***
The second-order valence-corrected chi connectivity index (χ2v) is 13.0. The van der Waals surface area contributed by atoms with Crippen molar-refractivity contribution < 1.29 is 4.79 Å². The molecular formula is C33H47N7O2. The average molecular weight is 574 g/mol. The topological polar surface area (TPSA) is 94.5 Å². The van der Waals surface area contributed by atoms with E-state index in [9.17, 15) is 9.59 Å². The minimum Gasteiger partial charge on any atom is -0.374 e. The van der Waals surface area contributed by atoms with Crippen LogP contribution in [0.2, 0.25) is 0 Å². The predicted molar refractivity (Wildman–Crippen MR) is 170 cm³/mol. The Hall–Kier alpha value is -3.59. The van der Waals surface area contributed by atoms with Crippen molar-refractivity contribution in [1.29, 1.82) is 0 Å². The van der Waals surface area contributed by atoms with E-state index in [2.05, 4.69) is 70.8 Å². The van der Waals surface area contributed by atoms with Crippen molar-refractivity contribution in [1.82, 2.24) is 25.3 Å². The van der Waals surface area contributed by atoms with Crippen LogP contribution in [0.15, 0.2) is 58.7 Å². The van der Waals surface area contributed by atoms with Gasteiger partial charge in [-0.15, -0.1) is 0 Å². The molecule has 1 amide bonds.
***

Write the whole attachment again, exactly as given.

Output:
The second-order valence-corrected chi connectivity index (χ2v) is 13.0. The van der Waals surface area contributed by atoms with Crippen molar-refractivity contribution < 1.29 is 4.79 Å². The molecular formula is C33H47N7O2. The average molecular weight is 574 g/mol. The topological polar surface area (TPSA) is 94.5 Å². The van der Waals surface area contributed by atoms with E-state index in [9.17, 15) is 9.59 Å². The minimum Gasteiger partial charge on any atom is -0.374 e. The van der Waals surface area contributed by atoms with Crippen LogP contribution in [0.2, 0.25) is 0 Å². The predicted molar refractivity (Wildman–Crippen MR) is 170 cm³/mol. The Hall–Kier alpha value is -3.59. The van der Waals surface area contributed by atoms with Crippen molar-refractivity contribution in [1.29, 1.82) is 0 Å². The van der Waals surface area contributed by atoms with E-state index in [2.05, 4.69) is 70.8 Å². The van der Waals surface area contributed by atoms with Crippen molar-refractivity contribution in [1.82, 2.24) is 25.3 Å². The van der Waals surface area contributed by atoms with Crippen LogP contribution in [0.15, 0.2) is 58.7 Å². The van der Waals surface area contributed by atoms with Gasteiger partial charge in [-0.15, -0.1) is 0 Å². The molecule has 1 amide bonds.